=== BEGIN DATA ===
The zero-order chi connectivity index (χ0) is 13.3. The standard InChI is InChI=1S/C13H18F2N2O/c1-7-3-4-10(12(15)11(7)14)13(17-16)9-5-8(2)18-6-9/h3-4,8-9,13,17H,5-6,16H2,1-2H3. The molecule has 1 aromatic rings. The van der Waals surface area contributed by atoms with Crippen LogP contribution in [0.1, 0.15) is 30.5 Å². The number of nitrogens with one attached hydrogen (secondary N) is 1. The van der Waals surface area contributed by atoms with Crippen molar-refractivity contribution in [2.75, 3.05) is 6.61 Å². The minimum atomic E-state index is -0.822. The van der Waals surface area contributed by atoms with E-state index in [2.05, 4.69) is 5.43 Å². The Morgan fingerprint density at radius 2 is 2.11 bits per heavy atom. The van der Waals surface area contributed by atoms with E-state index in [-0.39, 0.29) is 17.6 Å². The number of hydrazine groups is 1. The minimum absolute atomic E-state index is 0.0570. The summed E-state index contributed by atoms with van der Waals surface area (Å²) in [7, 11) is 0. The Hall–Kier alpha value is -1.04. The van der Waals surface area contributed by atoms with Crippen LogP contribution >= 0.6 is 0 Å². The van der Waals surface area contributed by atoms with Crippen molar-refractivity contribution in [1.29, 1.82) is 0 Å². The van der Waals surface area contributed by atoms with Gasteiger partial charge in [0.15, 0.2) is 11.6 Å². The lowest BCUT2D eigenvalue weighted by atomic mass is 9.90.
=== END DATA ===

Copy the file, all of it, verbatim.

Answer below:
The zero-order chi connectivity index (χ0) is 13.3. The standard InChI is InChI=1S/C13H18F2N2O/c1-7-3-4-10(12(15)11(7)14)13(17-16)9-5-8(2)18-6-9/h3-4,8-9,13,17H,5-6,16H2,1-2H3. The molecule has 1 aromatic rings. The van der Waals surface area contributed by atoms with Crippen LogP contribution in [0.1, 0.15) is 30.5 Å². The number of nitrogens with one attached hydrogen (secondary N) is 1. The van der Waals surface area contributed by atoms with Crippen molar-refractivity contribution in [2.75, 3.05) is 6.61 Å². The minimum atomic E-state index is -0.822. The van der Waals surface area contributed by atoms with E-state index in [2.05, 4.69) is 5.43 Å². The Morgan fingerprint density at radius 2 is 2.11 bits per heavy atom. The van der Waals surface area contributed by atoms with E-state index in [-0.39, 0.29) is 17.6 Å². The number of hydrazine groups is 1. The minimum absolute atomic E-state index is 0.0570. The summed E-state index contributed by atoms with van der Waals surface area (Å²) in [7, 11) is 0. The Hall–Kier alpha value is -1.04. The van der Waals surface area contributed by atoms with Crippen LogP contribution >= 0.6 is 0 Å². The van der Waals surface area contributed by atoms with Crippen molar-refractivity contribution in [1.29, 1.82) is 0 Å². The van der Waals surface area contributed by atoms with Gasteiger partial charge in [0.15, 0.2) is 11.6 Å². The lowest BCUT2D eigenvalue weighted by atomic mass is 9.90.